Ok, so I haven’t yet written a post specifically about KEGELS – so here it is! Kegels to be more specific are an exercise to strengthen your pelvic floor muscles. In theory they are great – in reality, Kegels alone are not that effective and for many can actually be counterproductive. Yikes! I know right! For a long time everyone has talked about doing Kegels and many women “think” they do them correctly but there aren’t many professionals out there that actually teach women how to do them correctly.

That’s what I do, and while I DO mention Kegels and do speak to them mostly in part because women can connect the idea of working their pelvic floor muscles when they think “Kegels”. I dive in deeper on this topic in my Prenatal + Postnatal Membership.

To properly activate your pelvic floor muscles you need to also activate your transverse abdominals {think “zipping up your lower belly”}. These 2 muscles work hand-in-hand, one can not properly activate without the other. So instead of thinking about doing your Kegels alone daily, you need to do your Kegels while zipping up your lower belly BUT you must do them both with a “gentle” activation. Try this exercise below:

KEGEL post image

This position is a really good position to practice your Kegels {pelvic floor} and transverse abdominal connection because you can feel the spreading of your sits-bones, and relax your pelvic floor to then gently activate as you exhale along with zipping up your lower belly {your transverse abdominals} simultaneously. This is just one way to practice your deep core activation – there are many others as well.

I know, I know, as if trying to just do your Kegels weren’t enough now I ask you to work your transverse abdominals too AND do it lightly. If you over-activate or grip your deep core muscles that can be counterproductive too – especially during pregnancy, mama’s you must learn to also relax your pelvic floor to make pushing your baby out easier and that’s one great reason for having strong transverse abdominals – to push your baby out with.


Be sure to read and learn my “Push Prep” in my book “The Knocked Up Fitness Guide to Pregnancy”.

Your transverse abdominals also help hold your organs in, thus having strong transverse abdominals helps create a flatter belly – but remember what I said above about your transverse abdominals and pelvic floor – they must work together. Your pelvic floor muscles hold everything in underneath and are important for prevention of incontinence {which can be reversed, if you are one of the many many women who suffer from incontinence you could greatly benefit from my prenatal and busy mama workouts} plus – no prolapsing over here!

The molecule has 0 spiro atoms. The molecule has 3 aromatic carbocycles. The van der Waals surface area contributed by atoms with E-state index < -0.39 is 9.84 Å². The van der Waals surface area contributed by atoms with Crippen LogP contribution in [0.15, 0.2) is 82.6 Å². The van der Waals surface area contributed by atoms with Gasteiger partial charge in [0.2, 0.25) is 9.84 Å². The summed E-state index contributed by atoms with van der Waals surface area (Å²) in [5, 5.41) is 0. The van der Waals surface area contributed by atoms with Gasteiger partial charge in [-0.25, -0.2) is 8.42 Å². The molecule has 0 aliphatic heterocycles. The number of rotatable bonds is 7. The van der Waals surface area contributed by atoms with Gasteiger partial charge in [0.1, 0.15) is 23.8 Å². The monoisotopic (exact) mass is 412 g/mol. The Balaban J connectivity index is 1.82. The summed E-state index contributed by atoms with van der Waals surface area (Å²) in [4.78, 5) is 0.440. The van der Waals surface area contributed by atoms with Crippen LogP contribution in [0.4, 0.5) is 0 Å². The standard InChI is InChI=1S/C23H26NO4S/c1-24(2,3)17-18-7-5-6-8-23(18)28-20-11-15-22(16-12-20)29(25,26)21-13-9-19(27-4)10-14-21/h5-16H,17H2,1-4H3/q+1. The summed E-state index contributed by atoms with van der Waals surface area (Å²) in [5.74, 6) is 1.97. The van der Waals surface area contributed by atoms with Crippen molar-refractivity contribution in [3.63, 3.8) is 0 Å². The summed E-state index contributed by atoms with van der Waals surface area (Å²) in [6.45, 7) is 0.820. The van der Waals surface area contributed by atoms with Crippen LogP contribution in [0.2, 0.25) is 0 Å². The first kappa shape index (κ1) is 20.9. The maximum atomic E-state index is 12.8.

Oh yes, it’s very real! And no one wants to talk about it – prolapse, that’s right, that’s when things start to fall south – literally “FALL OUT”! Mama’s we need to spread the word and talk about this more. Incontinence and prolapse are way too common and for many women, it’s easy to strengthen your deep core muscles you just have to find those muscles, that’s why I include a beautiful pelvic floor image in my book, DVD’s and programs.

Your pelvic floor muscles connect from the front of your pubic bone to your sitz-bones {the bony underside of your butt} and your anus. I know it can be uncomfortable to talk about BUT you CAN do something about incontinence and prolapse – my best advice is to start before you ever have any issues but it is never too late to try and reverse by strengthening your deep core muscles. You don’t want to be sewn shut when you are older so get to strengthen your deep core muscles {that’d be doing your gentle Kegels while zipping up your lower belly}. I could continue on and talk about this all day but it’s a lot to digest so go on and soak this info up {zip it up mama} and learn even more in my book and videos.

Interested in learning more or know a Fitness Professionals you think would be interested check out my Pre/Postnatal Instructor Trainer Foundation Course here.

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